A series of unfortunate GDPR events part 5 - Secure storage
Having now finished the cleanup of the ancient mailing lists and implementing your record management policy its time to look at where to store the data you have.
The physical data storage is the easiest to look at as you can see it, yes that mountain of paperwork sat next to you on your desk needs to be put away. At the end of every day, you shouldn’t be able to see any papers or files that could identify a person anywhere in your office or desk space.
For some, this will be one of the hardest challenges, we have seen it all, from the ultra-clean to the “is there really a desk in here?”, just remember that the reason for the regulations is safety and not a nag to tidy up.
You need to limit access to any and all of your data records, so lockable storage (big enough to fit that mountain in) is a great start, if using a home office where you are able to dedicate a room to your office you will need some sort of lock on the door, this prevents guests and obscure nosey family members from snooping around your data, however, it is advisable to still look at lockable storage inside the room as well.
The storage of electronic data records is a little bit more difficult, as they are harder to see. However, you will need to be aware of their whereabouts at all times. Storing data on your computer without any thought for security is probably the most common thing we come across. However, this has to stop, as it is incredibly insecure.
You may say well I have an anti-virus installed on my computer, sadly while this is very good practice, it has never been enough to keep data safe, there are many different AV packages out there that do similar jobs, but AV on its own is not enough to be GDPR compliant.
In the ICO guidance, they recommend the use of encryption to protect the data, this is essentially scrambling it into an unusable format until it is decrypted again when you wish to use it.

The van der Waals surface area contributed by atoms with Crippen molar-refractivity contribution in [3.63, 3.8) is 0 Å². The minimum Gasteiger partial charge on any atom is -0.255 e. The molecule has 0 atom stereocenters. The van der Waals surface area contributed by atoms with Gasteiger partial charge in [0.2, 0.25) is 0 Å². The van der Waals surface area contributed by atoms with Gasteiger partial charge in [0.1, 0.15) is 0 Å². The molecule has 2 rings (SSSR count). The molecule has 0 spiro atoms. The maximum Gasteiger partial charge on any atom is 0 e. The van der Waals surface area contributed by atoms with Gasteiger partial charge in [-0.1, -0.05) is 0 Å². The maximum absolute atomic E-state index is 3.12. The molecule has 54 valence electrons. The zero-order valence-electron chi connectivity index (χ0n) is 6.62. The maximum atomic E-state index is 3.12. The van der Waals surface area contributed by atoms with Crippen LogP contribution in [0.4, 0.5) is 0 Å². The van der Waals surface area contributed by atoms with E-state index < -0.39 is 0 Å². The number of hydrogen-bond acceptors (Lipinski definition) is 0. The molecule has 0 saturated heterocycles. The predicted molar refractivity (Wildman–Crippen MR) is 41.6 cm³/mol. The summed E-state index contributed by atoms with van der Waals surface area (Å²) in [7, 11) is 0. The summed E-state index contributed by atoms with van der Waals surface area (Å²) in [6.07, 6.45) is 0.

The use of encryption is advised for all devices, including USB sticks and mobile phones.
As with physical data records, you will need to limit access to data records to essential members of staff, Sally from HR does not need to know what's going on in accounts for example. Separating the data into different sections can be easily done, it just requires a bit of time to set up and manage. We would advise contacting a professional to handle the data segregation to ensure it is done right and users cannot access things they shouldn’t be able to.
Have you ever thought about what would happen to your business if you lost access to your computer or physical records?
Another important part of GDPR is the implementation of a business continuity plan. The plan clearly lists a step by step procedure of what happens in the event of a loss of data, such as a fire or computer failure. It highlights the need and importance of data backups, what was once common practice has faded into myth and legend for a lot of businesses.
Your continuity plan should clearly identify how long your business would be down and how to go about getting up and running again. Within your plan, you will need to identify the data that is critical to business survival, ensuring that it is the first to be backed up and clearly available at a moments notice.
If you employ staff it is a wise idea to have regular training on the use of the plan, stage practice drills to make sure the staff know their role within the plan.
Did you miss our last blog in this series? We talked about record management and how to help be compliant which will really help you when looking at your secure storage solutions, find it here